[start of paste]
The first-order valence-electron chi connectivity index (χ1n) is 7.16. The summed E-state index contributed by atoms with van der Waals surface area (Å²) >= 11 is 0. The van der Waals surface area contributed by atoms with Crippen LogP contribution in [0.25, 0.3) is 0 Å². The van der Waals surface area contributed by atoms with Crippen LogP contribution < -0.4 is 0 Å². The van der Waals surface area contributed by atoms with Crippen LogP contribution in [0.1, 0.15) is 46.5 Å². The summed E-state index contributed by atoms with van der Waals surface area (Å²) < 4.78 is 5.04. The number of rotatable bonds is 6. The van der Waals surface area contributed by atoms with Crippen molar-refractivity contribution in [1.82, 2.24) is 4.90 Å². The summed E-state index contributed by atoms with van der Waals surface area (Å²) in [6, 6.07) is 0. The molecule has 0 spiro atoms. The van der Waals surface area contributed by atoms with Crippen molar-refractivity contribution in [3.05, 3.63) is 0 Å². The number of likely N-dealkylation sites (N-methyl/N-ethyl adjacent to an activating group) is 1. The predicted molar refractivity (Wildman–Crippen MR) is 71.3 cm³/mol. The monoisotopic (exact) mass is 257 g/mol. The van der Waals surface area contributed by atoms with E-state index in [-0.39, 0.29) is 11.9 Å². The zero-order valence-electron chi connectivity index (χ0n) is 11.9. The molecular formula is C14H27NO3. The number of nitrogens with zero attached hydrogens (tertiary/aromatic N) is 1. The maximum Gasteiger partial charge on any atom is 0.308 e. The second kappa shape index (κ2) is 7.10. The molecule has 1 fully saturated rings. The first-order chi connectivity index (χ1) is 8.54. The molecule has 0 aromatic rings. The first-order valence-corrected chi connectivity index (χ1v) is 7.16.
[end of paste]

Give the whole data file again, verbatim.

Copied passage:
The first-order valence-electron chi connectivity index (χ1n) is 7.16. The summed E-state index contributed by atoms with van der Waals surface area (Å²) >= 11 is 0. The van der Waals surface area contributed by atoms with Crippen LogP contribution in [0.25, 0.3) is 0 Å². The van der Waals surface area contributed by atoms with Crippen LogP contribution < -0.4 is 0 Å². The van der Waals surface area contributed by atoms with Crippen LogP contribution in [0.1, 0.15) is 46.5 Å². The summed E-state index contributed by atoms with van der Waals surface area (Å²) < 4.78 is 5.04. The number of rotatable bonds is 6. The van der Waals surface area contributed by atoms with Crippen molar-refractivity contribution in [1.82, 2.24) is 4.90 Å². The summed E-state index contributed by atoms with van der Waals surface area (Å²) in [6, 6.07) is 0. The molecule has 0 spiro atoms. The van der Waals surface area contributed by atoms with Crippen molar-refractivity contribution in [3.05, 3.63) is 0 Å². The number of likely N-dealkylation sites (N-methyl/N-ethyl adjacent to an activating group) is 1. The predicted molar refractivity (Wildman–Crippen MR) is 71.3 cm³/mol. The monoisotopic (exact) mass is 257 g/mol. The van der Waals surface area contributed by atoms with E-state index in [-0.39, 0.29) is 11.9 Å². The zero-order valence-electron chi connectivity index (χ0n) is 11.9. The molecular formula is C14H27NO3. The number of nitrogens with zero attached hydrogens (tertiary/aromatic N) is 1. The maximum Gasteiger partial charge on any atom is 0.308 e. The second kappa shape index (κ2) is 7.10. The molecule has 1 fully saturated rings. The first-order chi connectivity index (χ1) is 8.54. The molecule has 0 aromatic rings. The first-order valence-corrected chi connectivity index (χ1v) is 7.16.